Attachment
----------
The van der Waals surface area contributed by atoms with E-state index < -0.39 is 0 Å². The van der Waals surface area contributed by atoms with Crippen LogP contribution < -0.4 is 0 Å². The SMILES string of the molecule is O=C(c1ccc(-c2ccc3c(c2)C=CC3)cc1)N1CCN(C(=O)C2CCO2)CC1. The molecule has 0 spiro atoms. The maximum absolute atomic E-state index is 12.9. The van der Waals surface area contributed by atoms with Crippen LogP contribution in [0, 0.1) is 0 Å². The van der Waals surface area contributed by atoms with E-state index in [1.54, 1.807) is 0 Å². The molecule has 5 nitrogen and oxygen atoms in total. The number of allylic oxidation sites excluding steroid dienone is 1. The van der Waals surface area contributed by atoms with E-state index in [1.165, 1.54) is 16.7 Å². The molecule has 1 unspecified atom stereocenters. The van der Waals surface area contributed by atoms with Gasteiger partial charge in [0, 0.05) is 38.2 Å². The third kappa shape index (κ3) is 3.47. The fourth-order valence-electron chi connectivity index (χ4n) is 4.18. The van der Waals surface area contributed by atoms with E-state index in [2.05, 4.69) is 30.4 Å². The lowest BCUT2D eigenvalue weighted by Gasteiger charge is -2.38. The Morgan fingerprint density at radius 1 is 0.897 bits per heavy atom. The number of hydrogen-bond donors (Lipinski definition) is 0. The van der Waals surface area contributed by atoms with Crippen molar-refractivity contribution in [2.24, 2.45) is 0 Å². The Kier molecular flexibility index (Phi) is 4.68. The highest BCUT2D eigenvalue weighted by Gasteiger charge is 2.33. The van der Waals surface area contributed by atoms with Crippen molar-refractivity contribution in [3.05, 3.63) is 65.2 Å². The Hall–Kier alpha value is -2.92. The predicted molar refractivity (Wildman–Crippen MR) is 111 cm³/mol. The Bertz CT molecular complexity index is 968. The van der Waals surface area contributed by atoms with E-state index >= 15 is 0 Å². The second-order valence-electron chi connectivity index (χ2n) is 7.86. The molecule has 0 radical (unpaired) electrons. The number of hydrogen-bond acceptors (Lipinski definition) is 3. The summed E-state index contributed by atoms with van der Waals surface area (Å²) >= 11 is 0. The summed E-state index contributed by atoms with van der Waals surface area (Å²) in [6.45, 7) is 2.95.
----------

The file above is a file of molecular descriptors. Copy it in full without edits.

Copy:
The van der Waals surface area contributed by atoms with E-state index < -0.39 is 0 Å². The van der Waals surface area contributed by atoms with Crippen LogP contribution < -0.4 is 0 Å². The SMILES string of the molecule is O=C(c1ccc(-c2ccc3c(c2)C=CC3)cc1)N1CCN(C(=O)C2CCO2)CC1. The molecule has 0 spiro atoms. The maximum absolute atomic E-state index is 12.9. The van der Waals surface area contributed by atoms with Crippen LogP contribution in [0, 0.1) is 0 Å². The van der Waals surface area contributed by atoms with E-state index in [1.54, 1.807) is 0 Å². The molecule has 5 nitrogen and oxygen atoms in total. The number of allylic oxidation sites excluding steroid dienone is 1. The van der Waals surface area contributed by atoms with E-state index in [1.165, 1.54) is 16.7 Å². The molecule has 1 unspecified atom stereocenters. The van der Waals surface area contributed by atoms with Gasteiger partial charge in [0, 0.05) is 38.2 Å². The third kappa shape index (κ3) is 3.47. The fourth-order valence-electron chi connectivity index (χ4n) is 4.18. The van der Waals surface area contributed by atoms with E-state index in [2.05, 4.69) is 30.4 Å². The lowest BCUT2D eigenvalue weighted by Gasteiger charge is -2.38. The Morgan fingerprint density at radius 1 is 0.897 bits per heavy atom. The number of hydrogen-bond donors (Lipinski definition) is 0. The van der Waals surface area contributed by atoms with Crippen molar-refractivity contribution in [2.24, 2.45) is 0 Å². The Kier molecular flexibility index (Phi) is 4.68. The highest BCUT2D eigenvalue weighted by Gasteiger charge is 2.33. The van der Waals surface area contributed by atoms with Crippen molar-refractivity contribution in [3.05, 3.63) is 65.2 Å². The Hall–Kier alpha value is -2.92. The predicted molar refractivity (Wildman–Crippen MR) is 111 cm³/mol. The Bertz CT molecular complexity index is 968. The van der Waals surface area contributed by atoms with E-state index >= 15 is 0 Å². The second-order valence-electron chi connectivity index (χ2n) is 7.86. The molecule has 0 radical (unpaired) electrons. The number of hydrogen-bond acceptors (Lipinski definition) is 3. The summed E-state index contributed by atoms with van der Waals surface area (Å²) >= 11 is 0. The summed E-state index contributed by atoms with van der Waals surface area (Å²) in [6.45, 7) is 2.95.